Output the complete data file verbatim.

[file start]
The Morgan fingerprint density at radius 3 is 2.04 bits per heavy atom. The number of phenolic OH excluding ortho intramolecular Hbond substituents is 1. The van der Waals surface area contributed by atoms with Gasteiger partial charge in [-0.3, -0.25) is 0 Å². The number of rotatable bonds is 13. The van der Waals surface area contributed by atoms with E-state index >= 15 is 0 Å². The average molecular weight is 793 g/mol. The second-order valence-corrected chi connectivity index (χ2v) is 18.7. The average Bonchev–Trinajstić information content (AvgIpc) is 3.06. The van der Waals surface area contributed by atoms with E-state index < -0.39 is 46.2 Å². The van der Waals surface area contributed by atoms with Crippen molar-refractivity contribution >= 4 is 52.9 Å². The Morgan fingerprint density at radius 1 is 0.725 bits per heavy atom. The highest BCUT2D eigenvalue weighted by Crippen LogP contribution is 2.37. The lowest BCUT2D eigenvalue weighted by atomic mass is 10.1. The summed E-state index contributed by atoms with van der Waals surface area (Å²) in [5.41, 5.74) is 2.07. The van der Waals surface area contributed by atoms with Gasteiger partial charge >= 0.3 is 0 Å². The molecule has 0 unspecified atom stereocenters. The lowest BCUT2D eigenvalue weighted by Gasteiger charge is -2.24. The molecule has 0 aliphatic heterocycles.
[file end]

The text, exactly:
The Morgan fingerprint density at radius 3 is 2.04 bits per heavy atom. The number of phenolic OH excluding ortho intramolecular Hbond substituents is 1. The van der Waals surface area contributed by atoms with Gasteiger partial charge in [-0.3, -0.25) is 0 Å². The number of rotatable bonds is 13. The van der Waals surface area contributed by atoms with E-state index >= 15 is 0 Å². The average molecular weight is 793 g/mol. The second-order valence-corrected chi connectivity index (χ2v) is 18.7. The average Bonchev–Trinajstić information content (AvgIpc) is 3.06. The van der Waals surface area contributed by atoms with E-state index < -0.39 is 46.2 Å². The van der Waals surface area contributed by atoms with Crippen molar-refractivity contribution >= 4 is 52.9 Å². The Morgan fingerprint density at radius 1 is 0.725 bits per heavy atom. The highest BCUT2D eigenvalue weighted by Crippen LogP contribution is 2.37. The lowest BCUT2D eigenvalue weighted by atomic mass is 10.1. The summed E-state index contributed by atoms with van der Waals surface area (Å²) in [5.41, 5.74) is 2.07. The van der Waals surface area contributed by atoms with Gasteiger partial charge >= 0.3 is 0 Å². The molecule has 0 unspecified atom stereocenters. The lowest BCUT2D eigenvalue weighted by Gasteiger charge is -2.24. The molecule has 0 aliphatic heterocycles.